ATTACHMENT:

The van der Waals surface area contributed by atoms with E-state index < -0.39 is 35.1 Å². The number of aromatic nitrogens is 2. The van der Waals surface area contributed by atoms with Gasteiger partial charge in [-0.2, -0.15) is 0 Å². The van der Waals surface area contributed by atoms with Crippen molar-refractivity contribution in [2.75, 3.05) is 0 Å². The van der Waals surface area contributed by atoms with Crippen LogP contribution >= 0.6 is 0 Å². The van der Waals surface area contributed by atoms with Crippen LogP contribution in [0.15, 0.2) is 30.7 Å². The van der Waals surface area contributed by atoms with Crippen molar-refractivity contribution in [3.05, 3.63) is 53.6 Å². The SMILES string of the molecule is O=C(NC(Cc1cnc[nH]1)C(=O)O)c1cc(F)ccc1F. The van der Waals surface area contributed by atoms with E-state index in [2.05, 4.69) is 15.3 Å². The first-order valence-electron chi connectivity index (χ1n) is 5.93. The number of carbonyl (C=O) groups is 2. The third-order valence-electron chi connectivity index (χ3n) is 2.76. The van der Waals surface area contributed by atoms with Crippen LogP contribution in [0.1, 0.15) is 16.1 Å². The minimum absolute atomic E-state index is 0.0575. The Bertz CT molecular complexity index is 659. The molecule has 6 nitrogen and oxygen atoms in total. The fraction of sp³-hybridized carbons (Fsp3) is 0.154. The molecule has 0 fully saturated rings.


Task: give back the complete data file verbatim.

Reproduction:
The van der Waals surface area contributed by atoms with E-state index < -0.39 is 35.1 Å². The number of aromatic nitrogens is 2. The van der Waals surface area contributed by atoms with Gasteiger partial charge in [-0.2, -0.15) is 0 Å². The van der Waals surface area contributed by atoms with Crippen molar-refractivity contribution in [2.75, 3.05) is 0 Å². The van der Waals surface area contributed by atoms with Crippen LogP contribution >= 0.6 is 0 Å². The van der Waals surface area contributed by atoms with Crippen LogP contribution in [0.15, 0.2) is 30.7 Å². The van der Waals surface area contributed by atoms with Crippen molar-refractivity contribution in [3.05, 3.63) is 53.6 Å². The SMILES string of the molecule is O=C(NC(Cc1cnc[nH]1)C(=O)O)c1cc(F)ccc1F. The van der Waals surface area contributed by atoms with E-state index in [2.05, 4.69) is 15.3 Å². The first-order valence-electron chi connectivity index (χ1n) is 5.93. The number of carbonyl (C=O) groups is 2. The third-order valence-electron chi connectivity index (χ3n) is 2.76. The van der Waals surface area contributed by atoms with Crippen LogP contribution in [0.1, 0.15) is 16.1 Å². The minimum absolute atomic E-state index is 0.0575. The Bertz CT molecular complexity index is 659. The molecule has 6 nitrogen and oxygen atoms in total. The fraction of sp³-hybridized carbons (Fsp3) is 0.154. The molecule has 0 fully saturated rings.